Educational qualification a) upto12th standard c) Post Graduate e) Others b)Graduate d) Professionals please specify……………………………………………. Annual income a) 1 to 4Lakhs c) 8 to 10Lakhs b) 4 to 8Lakhs d) 10Lakhs above . Employment designation / Position currently held a) Professional cadre c)Deputy commissioner e) Commercial tax officer f) Assistant commercial tax officer g) Tax analyst/consultant b) Joint commissioner d)Assistant commissioner 7. 6.103 a) single b) Married 5.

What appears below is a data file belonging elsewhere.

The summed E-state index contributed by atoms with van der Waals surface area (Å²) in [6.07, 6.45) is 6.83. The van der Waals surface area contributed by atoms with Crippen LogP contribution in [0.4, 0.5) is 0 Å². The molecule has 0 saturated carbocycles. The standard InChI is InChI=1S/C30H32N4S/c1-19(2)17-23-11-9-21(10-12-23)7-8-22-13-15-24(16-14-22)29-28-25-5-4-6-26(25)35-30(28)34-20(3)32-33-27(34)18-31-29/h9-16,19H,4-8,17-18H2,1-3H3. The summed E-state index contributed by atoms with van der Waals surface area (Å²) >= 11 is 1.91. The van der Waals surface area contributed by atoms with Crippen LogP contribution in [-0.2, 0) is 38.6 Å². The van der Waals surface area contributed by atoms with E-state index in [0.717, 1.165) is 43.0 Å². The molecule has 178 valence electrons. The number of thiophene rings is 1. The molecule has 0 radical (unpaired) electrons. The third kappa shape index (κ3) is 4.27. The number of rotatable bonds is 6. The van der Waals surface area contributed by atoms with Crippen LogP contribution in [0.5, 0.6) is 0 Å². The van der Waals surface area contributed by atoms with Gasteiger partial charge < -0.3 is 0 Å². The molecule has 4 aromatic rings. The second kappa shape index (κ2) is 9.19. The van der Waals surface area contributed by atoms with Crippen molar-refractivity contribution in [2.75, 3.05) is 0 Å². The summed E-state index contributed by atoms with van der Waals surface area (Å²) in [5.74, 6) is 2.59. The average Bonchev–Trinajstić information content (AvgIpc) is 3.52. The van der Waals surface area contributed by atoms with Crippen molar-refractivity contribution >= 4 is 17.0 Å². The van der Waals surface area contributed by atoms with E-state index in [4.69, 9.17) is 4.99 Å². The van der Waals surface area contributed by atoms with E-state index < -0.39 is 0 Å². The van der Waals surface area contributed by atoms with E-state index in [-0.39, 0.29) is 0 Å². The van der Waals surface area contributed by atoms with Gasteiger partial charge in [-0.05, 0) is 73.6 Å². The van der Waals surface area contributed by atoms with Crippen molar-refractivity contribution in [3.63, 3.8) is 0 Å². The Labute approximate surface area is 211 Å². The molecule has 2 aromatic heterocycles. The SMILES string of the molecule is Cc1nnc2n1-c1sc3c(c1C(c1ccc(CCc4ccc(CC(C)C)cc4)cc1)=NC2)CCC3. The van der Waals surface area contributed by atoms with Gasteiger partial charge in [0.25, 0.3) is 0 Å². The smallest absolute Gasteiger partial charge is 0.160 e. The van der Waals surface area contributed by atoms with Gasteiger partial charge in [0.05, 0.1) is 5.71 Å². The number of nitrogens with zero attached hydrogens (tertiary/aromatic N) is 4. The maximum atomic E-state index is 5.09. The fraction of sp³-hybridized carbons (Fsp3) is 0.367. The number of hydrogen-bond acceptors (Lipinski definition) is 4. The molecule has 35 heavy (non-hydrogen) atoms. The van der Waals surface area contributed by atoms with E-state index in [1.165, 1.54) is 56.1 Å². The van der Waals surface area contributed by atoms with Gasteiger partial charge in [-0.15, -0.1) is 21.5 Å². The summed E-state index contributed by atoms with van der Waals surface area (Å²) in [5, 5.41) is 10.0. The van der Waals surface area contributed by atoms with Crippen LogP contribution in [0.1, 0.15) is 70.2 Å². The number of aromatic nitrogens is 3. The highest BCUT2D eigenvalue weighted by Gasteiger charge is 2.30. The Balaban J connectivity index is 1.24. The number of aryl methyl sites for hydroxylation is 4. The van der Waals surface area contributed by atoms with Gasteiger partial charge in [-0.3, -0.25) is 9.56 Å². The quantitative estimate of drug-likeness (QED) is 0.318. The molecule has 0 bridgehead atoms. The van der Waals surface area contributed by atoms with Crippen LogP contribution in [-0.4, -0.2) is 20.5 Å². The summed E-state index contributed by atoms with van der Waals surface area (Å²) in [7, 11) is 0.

a) 1 b) 2 c) 3 d) 4 e) 5 15. a) 1 b) 2 c) 3 d) 4 e) 5 9. 3-undecided. In Tamil Nadu state Value added tax system helps to most dealers’ growth? a) 1 b) 2 c) 3 d) 4 e) 5 11. 4-agree. Implementation of VAT reduces tax avoidance and Evasion.104 1-strongly disagree. VAT payer feels “it is easy and too convenient to pay” a) 1 b) 2 c) 3 d) 4 e) 5 14. Registration of all taxable persons is must for successful implementation of tax. Value added tax system has less work burden? a) 1 b) 2 c) 3 d) 4 e) 5 10. 5-strongly agree 8. a) 1 b) 2 c) 3 d) 4 e) 5 . Value added tax system is expected to prevent tax loss to the state. The Value added tax reforms are good for the economy of Tamil Nadu. Value Added Tax system has lot of conditions imposed in registration. a) 1 b) 2 c) 3 d) 4 e) 5 12. a) 1 b) 2 c) 3 d) 4 e) 5 16. The Value added tax system actually leads to a transparent tax system. a) 1 b) 2 c) 3 d) 4 e) 5 13. 2-disagree.